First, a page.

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Home-made pinholes

dudler

Time for an update: I still use film, though. Not vast quantities, but I have a darkroom, and I'm not afraid to use it.

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Home-made pinholes

2 Aug 2020 9:05AM   Views : 539 Unique : 340

11864_1596355366.jpg

I hope youíre going to find this distressingly simple. There isnít a big secret, so all you need to do is get on and try it, if you want to.

You will need one camera body cap, a three-quarter-inch square of aluminium kitchen foil, and some glue. Evo-Stik or Bostik is good, superglue will do fine. The only tools you will need are a drill to make a quarter-inch hole in the middle of the body cap and a sewing needle with a fine point.

Ready? Drill through the body cap, roughly in the middle. Itís worth going all high-tech and using a penknife of craft knife to remove any swarf round the hole, so that it doesnít fall onto your sensor.
Put the foil on an old newspaper and make the smallest hole you can manage in the middle of it.

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Glue the foil onto the body cap, with the pinhole roughly in the middle. Donít worry too much about accuracy: you can always remove your Ďlensí from its mount and replace it with a new piece of foil.
Attach the body cap to a camera and set the ISO to 12,800 or higher, and the mode to Aperture priority, and experiment in bright light: you should, just about, be able to use handheld exposures.

Please note a few things that may make it less simple. I use Sony Alpha 7 bodies which are mirrorless, and give a reasonable viewfinder image with a pinhole, as well as operating satisfactorily in Aperture priority mode. They need to be set to ĎRelease without lensí in the menu, as they do for Lensbabies and other non-electronic lenses. Other brands may need to be set to Manual exposure mode, though the meter should still give a reasonable guide to exposure.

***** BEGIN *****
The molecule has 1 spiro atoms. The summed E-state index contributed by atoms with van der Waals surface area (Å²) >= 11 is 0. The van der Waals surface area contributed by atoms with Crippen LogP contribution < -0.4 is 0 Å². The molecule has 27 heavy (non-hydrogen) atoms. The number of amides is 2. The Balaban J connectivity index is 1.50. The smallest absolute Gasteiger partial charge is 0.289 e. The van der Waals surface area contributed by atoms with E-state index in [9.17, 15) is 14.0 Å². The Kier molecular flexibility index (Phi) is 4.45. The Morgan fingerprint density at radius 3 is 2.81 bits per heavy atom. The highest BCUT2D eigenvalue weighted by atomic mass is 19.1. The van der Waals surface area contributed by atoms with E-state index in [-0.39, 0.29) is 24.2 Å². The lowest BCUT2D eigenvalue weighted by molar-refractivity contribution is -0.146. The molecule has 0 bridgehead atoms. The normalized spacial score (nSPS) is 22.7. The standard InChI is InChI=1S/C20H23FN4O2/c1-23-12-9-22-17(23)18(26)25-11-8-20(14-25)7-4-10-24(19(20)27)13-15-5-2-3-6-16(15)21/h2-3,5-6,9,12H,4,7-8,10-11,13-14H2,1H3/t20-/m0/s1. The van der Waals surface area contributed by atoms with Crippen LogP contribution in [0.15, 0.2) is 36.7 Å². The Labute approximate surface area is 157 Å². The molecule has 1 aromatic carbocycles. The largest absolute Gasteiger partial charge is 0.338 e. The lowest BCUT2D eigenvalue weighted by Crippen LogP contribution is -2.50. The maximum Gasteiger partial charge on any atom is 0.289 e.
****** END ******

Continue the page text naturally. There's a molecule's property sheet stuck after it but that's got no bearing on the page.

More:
Contrast will be low and exposures may be rather dark: Iím not sure why this happens, but it seems to be consistent.

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Dust on the sensor shows up better with small apertures, and a pinhole is smaller than anything youíve used before. Donít panic about all the marks which are suddenly visible Ė if they donít show up with proper lenses itís not worth cleaning the sensor. Use the Spot Healing Tool in processing. You may well get light leaks around the body cap (as in the picture above this paragraph) - try holding a finger around the edge nearest the light source.

If you drill an off-centre hole, you will create a shift lens, capable of giving correct perspective with the field shifted up, down, or to the side. Iíve not tried this, but the possibility existsÖ

Putting a body cap directly onto a mirrorless body will give you a wideangle view. Extension tubes will allow you to vary the focal length.

Strictly, you can calculate the size of the pinhole to get the best balance between unsharpness caused by the pinhole being too big and allowing light from a point source to form a disc on the sensor and unsharpness caused by diffraction, where light rays are bent by the edge of the pinhole. Perfectionists worry about this, as they worry about making the pinhole perfectly round and smooth to reduce diffraction effects. You can worry about this later, if you want.

For now, get on with it and you can have your first pinhole picture in half an hour from reading this blog: less time than it took me to write it, because I had to take the pictures to illustrate it!

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Comments

PaulCox Avatar
2 Aug 2020 9:31AM
Will have to that a go!!!!!! Paul
woolybill1 Avatar
woolybill1 Plus
17 39 79 United Kingdom
2 Aug 2020 11:05AM